Boerseuntjie
By Boerseuntjie (Jul 23, 2012)

Thanks Stu 5 my sentiment exactly that's what these two AT&T mobile phone salesmen don't understand.
Hey Gesture and Samsung Professor, what you should ask is why is it that Apple pulled Samsung into court over copy infringements?
Like I said "Copymaster"
Adding Wi-Fi to a camera does not make it flat-out stupendous what are you like 14 years old.....right on "dude"

0 upvotes
supeyugin1
By supeyugin1 (Jul 23, 2012)

Samsung actually released a mirrorless camera before Sony: Jan 4th vs May 11th for Sony. So it's Sony who copied, and not Samsung.

0 upvotes
Boerseuntjie
By Boerseuntjie (Jul 24, 2012)

Please fill me in buddy? What is the name of this amazing Samsung Camera?

0 upvotes
supeyugin1
By supeyugin1 (Jul 24, 2012)

Samsung NX10

0 upvotes
Boerseuntjie
By Boerseuntjie (Jul 24, 2012)

Really Sony copied the Samsung NX10 when they made the Sony NEX???...OK that just shows me how stupid you are.
And for your info the NX10 is just a Panasonic G1 wannabe.
Like I said Copymaster Samsung has nothing new just copied
Sony did not have anything for them to copy at the time so they just copied Panasonic and if you think about it everyone copied Panasonic idiot

Comment edited 4 minutes after posting
1 upvote
Professor999
By Professor999 (Jul 24, 2012)

@Boerseuntjie,
you asked what I own, ok here goes,
Sony NEX 5n with 2 lenses plus k-mount adapter. Why?
Because I also own a Pentax K5 an Kr and too many lenses to mention.
Continuing,
I own a Canon 500d and half a dozen lenses.
And,
Panasonic GF1, GF2,Olympus EP2, EMP1 and OMD EM5 along with oly and panny lenses.
Oh yeah, I forgot I also own a Samsung EX1.
That must mean I'm a Samsung rep, salesman, fanboy, right?
Ohyeah, my phone is a nokia which cost 25 Euro and doesn't have a camera.
@Stu5
What you're saying is that a company enters an existing market and produces equally good if not better products many times at a better price creating wealth for the company and competition within the market which hopefully drives prices down and avoids a monopoly in the market.
This happens in all markets so why are you picking on Samsung?

0 upvotes
Professor999
By Professor999 (Jul 24, 2012)

Is Samsung being taken to court over their camera production?

So what you're saying is they respond to movement in a market and are efficient in competing in it. So, darn, they are quick, as I said.

And that's a problem?

Next Apple vs Samsung. Check out this link,

http://en.wikipedia.org/wiki/Apple_Inc._litigation

Apple is suing just about everyone. And you single out Samsung as it SEEMS to support your point.
Which it doesn't.

I'm not saying Sony copied Samsung but it's interesting that when a camera is released first by Sony Samsung must be copying it while if Samsung release first you say they're copying someone else.
Ok, Pansonic G1,a micro four thirds camera,
Samsung nx10, aps-c.
Completely different.

@Boerseuntjie,
By the way, when posters start insulting others without checking their facts and make mistakes we all know who's losing the argument.
And you really DO have a lot of Sony gear.
Hmmmm.
And NO I don't think you're a Sony fanboy.

0 upvotes
supeyugin1
By supeyugin1 (Jul 24, 2012)

Boerseuntjie,
Samsung was the first APS-C mirrorless camera manufacturer out there. You missed the point. Sony doesn't have any decent lens selection so far. The do have good bodies. But who needs good bodies without the lenses? I do also have Sony camera (R1), and like it, but for mirrorless I chose Samsung because of lens selection and a hot shoe. There was no NEX7 when I decided on Samsung, thus no hotshoe. I still think that Samsung is the best mirrorless camera manufacturer out there. They don't have an SLRs, so they don't care that their mirrorless will create a competition for their own SLRs, like Canon, Nikon, Pentax or Sony. It's either Samsung or Oly/Panasonic. And between those only Samsung has APS-C. Sony bought Minolta, but they don't know how to manufacture good lenses. Zeiss does it for them, but Zeiss is way too expensive.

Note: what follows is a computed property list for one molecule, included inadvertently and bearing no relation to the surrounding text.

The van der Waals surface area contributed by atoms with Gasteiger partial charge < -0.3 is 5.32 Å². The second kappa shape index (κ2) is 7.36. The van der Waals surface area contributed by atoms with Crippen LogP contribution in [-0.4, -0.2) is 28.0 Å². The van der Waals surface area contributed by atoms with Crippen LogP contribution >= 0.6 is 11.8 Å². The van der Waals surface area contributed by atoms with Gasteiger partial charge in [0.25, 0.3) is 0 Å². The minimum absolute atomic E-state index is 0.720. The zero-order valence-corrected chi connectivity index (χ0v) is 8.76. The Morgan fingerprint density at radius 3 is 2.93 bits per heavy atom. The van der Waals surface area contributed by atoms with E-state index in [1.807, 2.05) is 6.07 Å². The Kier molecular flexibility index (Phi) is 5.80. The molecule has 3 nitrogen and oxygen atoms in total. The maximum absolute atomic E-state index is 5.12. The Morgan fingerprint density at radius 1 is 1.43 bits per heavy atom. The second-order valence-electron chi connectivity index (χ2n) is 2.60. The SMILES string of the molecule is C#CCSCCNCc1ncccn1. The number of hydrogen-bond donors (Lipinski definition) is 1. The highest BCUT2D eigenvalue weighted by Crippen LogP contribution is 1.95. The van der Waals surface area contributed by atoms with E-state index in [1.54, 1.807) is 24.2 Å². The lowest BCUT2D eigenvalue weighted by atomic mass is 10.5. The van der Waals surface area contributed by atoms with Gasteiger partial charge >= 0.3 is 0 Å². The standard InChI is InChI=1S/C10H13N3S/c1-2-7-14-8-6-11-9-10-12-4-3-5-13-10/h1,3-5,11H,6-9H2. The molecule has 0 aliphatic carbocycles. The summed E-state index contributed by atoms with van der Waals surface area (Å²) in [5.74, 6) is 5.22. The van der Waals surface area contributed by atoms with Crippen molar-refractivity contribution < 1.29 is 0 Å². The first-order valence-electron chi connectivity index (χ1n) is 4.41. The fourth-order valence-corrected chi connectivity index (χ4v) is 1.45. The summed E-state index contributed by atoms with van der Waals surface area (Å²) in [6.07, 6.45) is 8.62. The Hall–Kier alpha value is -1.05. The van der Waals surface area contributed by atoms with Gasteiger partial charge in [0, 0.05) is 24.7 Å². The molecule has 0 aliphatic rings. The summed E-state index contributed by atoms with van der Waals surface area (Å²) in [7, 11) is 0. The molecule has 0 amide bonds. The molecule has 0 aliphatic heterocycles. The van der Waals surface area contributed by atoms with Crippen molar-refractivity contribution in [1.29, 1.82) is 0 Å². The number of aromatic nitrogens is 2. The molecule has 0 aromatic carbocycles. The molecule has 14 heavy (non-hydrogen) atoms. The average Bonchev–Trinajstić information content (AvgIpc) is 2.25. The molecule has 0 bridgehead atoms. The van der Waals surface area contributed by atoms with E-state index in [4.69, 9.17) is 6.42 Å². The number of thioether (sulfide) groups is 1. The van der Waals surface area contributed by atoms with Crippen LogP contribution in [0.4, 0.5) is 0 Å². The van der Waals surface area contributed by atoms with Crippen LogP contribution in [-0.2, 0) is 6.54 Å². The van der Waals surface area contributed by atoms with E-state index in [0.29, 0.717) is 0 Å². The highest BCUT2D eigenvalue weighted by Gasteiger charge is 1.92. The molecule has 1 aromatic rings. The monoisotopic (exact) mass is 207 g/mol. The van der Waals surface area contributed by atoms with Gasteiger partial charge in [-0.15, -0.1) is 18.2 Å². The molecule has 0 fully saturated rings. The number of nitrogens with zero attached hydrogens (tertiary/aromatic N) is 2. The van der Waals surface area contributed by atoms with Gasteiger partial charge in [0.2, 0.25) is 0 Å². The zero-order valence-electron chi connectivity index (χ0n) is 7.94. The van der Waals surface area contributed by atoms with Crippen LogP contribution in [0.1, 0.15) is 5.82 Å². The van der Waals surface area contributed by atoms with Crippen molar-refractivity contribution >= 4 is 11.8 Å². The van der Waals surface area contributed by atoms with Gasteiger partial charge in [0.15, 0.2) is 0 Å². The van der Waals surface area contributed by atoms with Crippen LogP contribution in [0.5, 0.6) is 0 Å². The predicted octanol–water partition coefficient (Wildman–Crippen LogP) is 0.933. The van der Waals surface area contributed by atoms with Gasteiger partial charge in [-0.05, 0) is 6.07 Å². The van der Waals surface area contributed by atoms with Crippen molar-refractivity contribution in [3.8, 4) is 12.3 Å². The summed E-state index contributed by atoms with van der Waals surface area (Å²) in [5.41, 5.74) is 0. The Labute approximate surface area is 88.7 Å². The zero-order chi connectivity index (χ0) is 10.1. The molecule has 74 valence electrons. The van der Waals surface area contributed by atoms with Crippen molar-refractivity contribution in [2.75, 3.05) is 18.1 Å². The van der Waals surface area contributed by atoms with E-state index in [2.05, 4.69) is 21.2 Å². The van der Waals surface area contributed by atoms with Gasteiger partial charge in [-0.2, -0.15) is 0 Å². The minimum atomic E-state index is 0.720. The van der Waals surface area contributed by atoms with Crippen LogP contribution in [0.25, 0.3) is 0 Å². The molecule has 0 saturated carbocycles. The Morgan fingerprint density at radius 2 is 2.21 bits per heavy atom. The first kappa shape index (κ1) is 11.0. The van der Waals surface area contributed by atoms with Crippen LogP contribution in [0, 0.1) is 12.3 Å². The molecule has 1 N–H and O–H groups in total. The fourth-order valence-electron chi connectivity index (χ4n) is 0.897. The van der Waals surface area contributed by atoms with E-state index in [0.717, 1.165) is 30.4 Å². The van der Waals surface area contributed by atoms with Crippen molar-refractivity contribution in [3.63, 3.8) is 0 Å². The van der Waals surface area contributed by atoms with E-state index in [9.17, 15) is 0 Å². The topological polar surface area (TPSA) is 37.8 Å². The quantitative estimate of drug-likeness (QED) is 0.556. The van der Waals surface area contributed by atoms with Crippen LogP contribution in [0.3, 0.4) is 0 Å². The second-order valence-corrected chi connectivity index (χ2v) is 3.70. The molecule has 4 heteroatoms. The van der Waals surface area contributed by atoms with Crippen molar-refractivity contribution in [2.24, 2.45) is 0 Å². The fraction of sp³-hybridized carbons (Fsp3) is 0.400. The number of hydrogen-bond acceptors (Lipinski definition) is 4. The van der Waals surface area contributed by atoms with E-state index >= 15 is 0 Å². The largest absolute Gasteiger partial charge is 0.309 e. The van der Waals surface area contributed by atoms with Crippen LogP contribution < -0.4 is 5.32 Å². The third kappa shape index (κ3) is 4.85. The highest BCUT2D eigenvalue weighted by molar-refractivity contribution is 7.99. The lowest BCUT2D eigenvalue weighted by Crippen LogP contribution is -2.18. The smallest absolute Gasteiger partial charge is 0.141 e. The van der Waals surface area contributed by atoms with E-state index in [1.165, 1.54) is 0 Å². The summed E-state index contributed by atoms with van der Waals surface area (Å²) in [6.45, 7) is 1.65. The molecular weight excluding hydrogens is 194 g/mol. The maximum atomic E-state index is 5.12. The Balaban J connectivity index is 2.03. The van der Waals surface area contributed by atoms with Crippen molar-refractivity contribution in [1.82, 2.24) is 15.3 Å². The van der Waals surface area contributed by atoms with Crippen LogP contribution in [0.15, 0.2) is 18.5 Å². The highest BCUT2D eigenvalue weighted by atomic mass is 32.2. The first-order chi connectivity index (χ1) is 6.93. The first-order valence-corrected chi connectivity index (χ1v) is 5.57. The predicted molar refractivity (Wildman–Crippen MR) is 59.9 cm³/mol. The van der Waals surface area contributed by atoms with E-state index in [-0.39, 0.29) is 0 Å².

0 upvotes
Boerseuntjie
By Boerseuntjie (Jul 25, 2012)

Wow I'm a Sony "fan boy" and the Samsung has better lenses and Sony does not have any lens selection argument is getting a little old
Samsung was the "first" to make a mirrorless camera that just so happen to look just like a Panasonic copy and BTW Samsung did not invent the APS-C sensor but Sony was the first to put it in a compact design and look and behold Samsung copied.
Samsung and most other Korean manufactures in cars and electronics show little imagination or innovation but they are good at copying and that is a well known fact.
I have a few old film cameras in the basement but I don't see why I have to list them, nise colection of cameras professor999 your dick must be bigger than mine

Comment edited 2 times, last edit 4 minutes after posting
2 upvotes
Professor999
By Professor999 (Jul 25, 2012)

Boerseuntjie,
Your post,

'Yes I do shoot Sony what do you use? the Samsung Galaxy S2?'

You asked a question and I've given you the answer.

Not what you were expecting of course, so of course you fall back on insults again.

Your fellow Sony users will rightly be ashamed of you.

I said that you WEREN'T a Sony fanboy. Now YOU are saying you are.

I noticed that you didn't mention my second post which refuted your older post.

Also I forgot to mention I also own a Ricoh GRDIII.

0 upvotes
Professor999
By Professor999 (Jul 25, 2012)

Wow!
A post without bashing Samsung.
Are you turning over a new leaf?

0 upvotes
Griffo59
By Griffo59 (Jul 23, 2012)

Boring. Massively-underfeatured.

Is this really the best Canon can do after years of pondering on how to enter the mirrorless market?

Canon are now a slow lumbering giant. They have no agility. No ability to react quickly to changes in their market.

Canon currently have no clear class-leading camera in any market sector.